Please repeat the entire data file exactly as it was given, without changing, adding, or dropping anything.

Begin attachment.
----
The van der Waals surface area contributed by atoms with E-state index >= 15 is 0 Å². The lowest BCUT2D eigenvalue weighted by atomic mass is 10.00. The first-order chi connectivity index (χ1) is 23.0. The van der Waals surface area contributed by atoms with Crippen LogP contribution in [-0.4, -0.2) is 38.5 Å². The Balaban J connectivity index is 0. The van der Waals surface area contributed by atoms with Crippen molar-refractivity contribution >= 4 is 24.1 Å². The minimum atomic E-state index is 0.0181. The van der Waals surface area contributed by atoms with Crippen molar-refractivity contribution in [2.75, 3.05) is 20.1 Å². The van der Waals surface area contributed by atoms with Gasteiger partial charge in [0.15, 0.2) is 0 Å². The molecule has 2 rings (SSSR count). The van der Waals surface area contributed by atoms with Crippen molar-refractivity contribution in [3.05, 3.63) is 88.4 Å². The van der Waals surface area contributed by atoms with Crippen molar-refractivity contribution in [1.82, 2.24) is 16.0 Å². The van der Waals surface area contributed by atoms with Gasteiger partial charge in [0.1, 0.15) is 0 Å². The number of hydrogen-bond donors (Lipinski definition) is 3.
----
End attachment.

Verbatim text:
The van der Waals surface area contributed by atoms with E-state index >= 15 is 0 Å². The lowest BCUT2D eigenvalue weighted by atomic mass is 10.00. The first-order chi connectivity index (χ1) is 23.0. The van der Waals surface area contributed by atoms with Crippen LogP contribution in [-0.4, -0.2) is 38.5 Å². The Balaban J connectivity index is 0. The van der Waals surface area contributed by atoms with Crippen molar-refractivity contribution >= 4 is 24.1 Å². The minimum atomic E-state index is 0.0181. The van der Waals surface area contributed by atoms with Crippen molar-refractivity contribution in [2.75, 3.05) is 20.1 Å². The van der Waals surface area contributed by atoms with Gasteiger partial charge in [0.15, 0.2) is 0 Å². The molecule has 2 rings (SSSR count). The van der Waals surface area contributed by atoms with Crippen molar-refractivity contribution in [3.05, 3.63) is 88.4 Å². The van der Waals surface area contributed by atoms with Crippen molar-refractivity contribution in [1.82, 2.24) is 16.0 Å². The van der Waals surface area contributed by atoms with Gasteiger partial charge in [0.1, 0.15) is 0 Å². The number of hydrogen-bond donors (Lipinski definition) is 3.